Thank you for attempting to locate more information. I had hoped that maybe his records survived the bombing, but it doesn't look like it. My grandmother was born in Scotland the year before his death. In 1919, Susan left and sailed to Canada along with all 7 children and her father (who served with the BEF as well). I have not begun research on her father as of yet. My grandmother always said that I had cousins in the land of Oz and I finally made contact with them 2 1/2 years ago. That would be the Glenn Locke that you refer to. He travelled to the southern U.S. and spent a week here. His great grandmother is half-sibling to my James Leys. Very wonderful to have found a new cousin and we still keep in touch. I suppose I will have to wait some time in order to see the War Diary as I am unable to fly to the UK at this time. Once again, thank you greatly for all your effort.

John,

Thank you for all the additional information. I will certainly do some research in regards to the Battle of Cambrai. I tried to search a few of the newspapers online for obituaries, but the search results return very vague. It is hard to know what to purchase when you are unable to see the content. I will check the British Library and see what I can find. It sounds as though the War Diary is my best lead at the moment. Unfortunately, as I said to Sotonmate, I am unable to obtain access to it from the U.S. so I suppose I will have to wait for now. Thanks again for all your help. Now off to see if someone can identify a few uniforms.

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Vickie

I hope you'll find this link helpful: https://sites.google...30th-march-1918

Gwyn

Excellent!!! Thank you so much. It would be hard to say which tank he was in since there were so many missing crewmen. Though I do know he was killed that day, it would be inappropriate to tie him directly to the one tank that did have casualties. Am I correct in assuming that he would have been in a Mark IV tank? From what I have read, that seems to be the major vehicle used until December 1918.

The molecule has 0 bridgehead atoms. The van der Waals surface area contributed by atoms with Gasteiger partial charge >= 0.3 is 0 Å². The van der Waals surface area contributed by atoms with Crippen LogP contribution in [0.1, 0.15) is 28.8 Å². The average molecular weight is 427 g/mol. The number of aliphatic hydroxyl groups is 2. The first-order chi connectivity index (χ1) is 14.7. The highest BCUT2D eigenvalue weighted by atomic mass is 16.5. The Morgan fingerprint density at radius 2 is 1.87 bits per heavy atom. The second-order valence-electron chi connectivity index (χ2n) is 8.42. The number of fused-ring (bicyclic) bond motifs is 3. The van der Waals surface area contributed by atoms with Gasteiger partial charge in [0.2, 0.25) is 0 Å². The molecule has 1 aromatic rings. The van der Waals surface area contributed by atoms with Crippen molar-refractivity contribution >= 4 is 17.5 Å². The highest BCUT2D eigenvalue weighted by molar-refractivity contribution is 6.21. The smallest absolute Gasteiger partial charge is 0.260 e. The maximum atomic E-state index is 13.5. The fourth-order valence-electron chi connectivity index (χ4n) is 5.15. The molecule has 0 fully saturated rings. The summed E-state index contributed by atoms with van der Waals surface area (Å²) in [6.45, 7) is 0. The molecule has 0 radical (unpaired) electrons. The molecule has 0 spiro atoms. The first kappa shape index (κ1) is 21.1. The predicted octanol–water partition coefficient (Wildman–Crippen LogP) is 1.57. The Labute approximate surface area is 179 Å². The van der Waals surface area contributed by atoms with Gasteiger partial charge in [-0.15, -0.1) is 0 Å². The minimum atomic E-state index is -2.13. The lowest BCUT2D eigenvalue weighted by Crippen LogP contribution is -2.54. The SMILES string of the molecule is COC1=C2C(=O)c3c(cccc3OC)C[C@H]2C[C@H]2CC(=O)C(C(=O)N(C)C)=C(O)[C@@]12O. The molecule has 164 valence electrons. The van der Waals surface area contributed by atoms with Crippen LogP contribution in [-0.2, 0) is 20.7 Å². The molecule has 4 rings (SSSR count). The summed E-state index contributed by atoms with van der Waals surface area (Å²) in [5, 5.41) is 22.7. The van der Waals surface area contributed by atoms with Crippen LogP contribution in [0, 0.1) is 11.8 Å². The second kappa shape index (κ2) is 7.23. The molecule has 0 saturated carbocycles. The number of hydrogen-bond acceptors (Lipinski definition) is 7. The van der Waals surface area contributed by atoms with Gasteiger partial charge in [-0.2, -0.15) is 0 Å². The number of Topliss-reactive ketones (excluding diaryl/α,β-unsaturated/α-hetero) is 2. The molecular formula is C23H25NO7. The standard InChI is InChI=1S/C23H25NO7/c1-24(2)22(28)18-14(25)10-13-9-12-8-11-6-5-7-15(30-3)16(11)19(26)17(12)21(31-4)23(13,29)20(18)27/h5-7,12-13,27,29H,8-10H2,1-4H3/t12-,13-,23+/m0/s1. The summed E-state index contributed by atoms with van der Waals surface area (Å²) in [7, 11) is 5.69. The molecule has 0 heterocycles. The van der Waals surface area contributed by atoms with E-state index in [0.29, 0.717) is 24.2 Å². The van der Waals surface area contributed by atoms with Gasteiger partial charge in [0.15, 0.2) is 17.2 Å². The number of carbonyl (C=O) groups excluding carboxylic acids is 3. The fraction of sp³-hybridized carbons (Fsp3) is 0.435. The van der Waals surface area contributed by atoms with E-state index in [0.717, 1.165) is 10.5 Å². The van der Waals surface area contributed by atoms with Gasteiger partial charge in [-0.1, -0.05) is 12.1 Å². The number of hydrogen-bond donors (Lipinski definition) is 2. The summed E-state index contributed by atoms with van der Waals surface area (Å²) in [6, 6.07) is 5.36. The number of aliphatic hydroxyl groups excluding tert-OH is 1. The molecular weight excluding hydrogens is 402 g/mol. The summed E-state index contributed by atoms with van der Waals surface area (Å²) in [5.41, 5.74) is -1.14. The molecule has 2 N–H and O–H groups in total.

Thanks again

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Vickie/Sidearm

Just the info I suspected might be forthcoming !

It might be that you no longer need to see the War Diary after this fine piece of info from Sidearm.I am due to go to Kew but not until September,and would look on your behalf if Sidearm thinks there is any more to impart.

Sotonmate

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Vickie/Sidearm

Just the info I suspected might be forthcoming !

It might be that you no longer need to see the War Diary after this fine piece of info from Sidearm.I am due to go to Kew but not until September,and would look on your behalf if Sidearm thinks there is any more to impart.

Sotonmate

Would the War Diaries reflect names of the casualties during their engagements or would that have been handled by another means? In any case, I would love to see the Diaries and would be more than willing to compensate you for your time and effort. I am very excited will all the help and information that everyone has provided. Many, many thanks.

Vickie

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Vickie

I will see what I can find,but it won't be until September now as there are holidays to fit in and the London Olympics to avoid (traffic-wise !).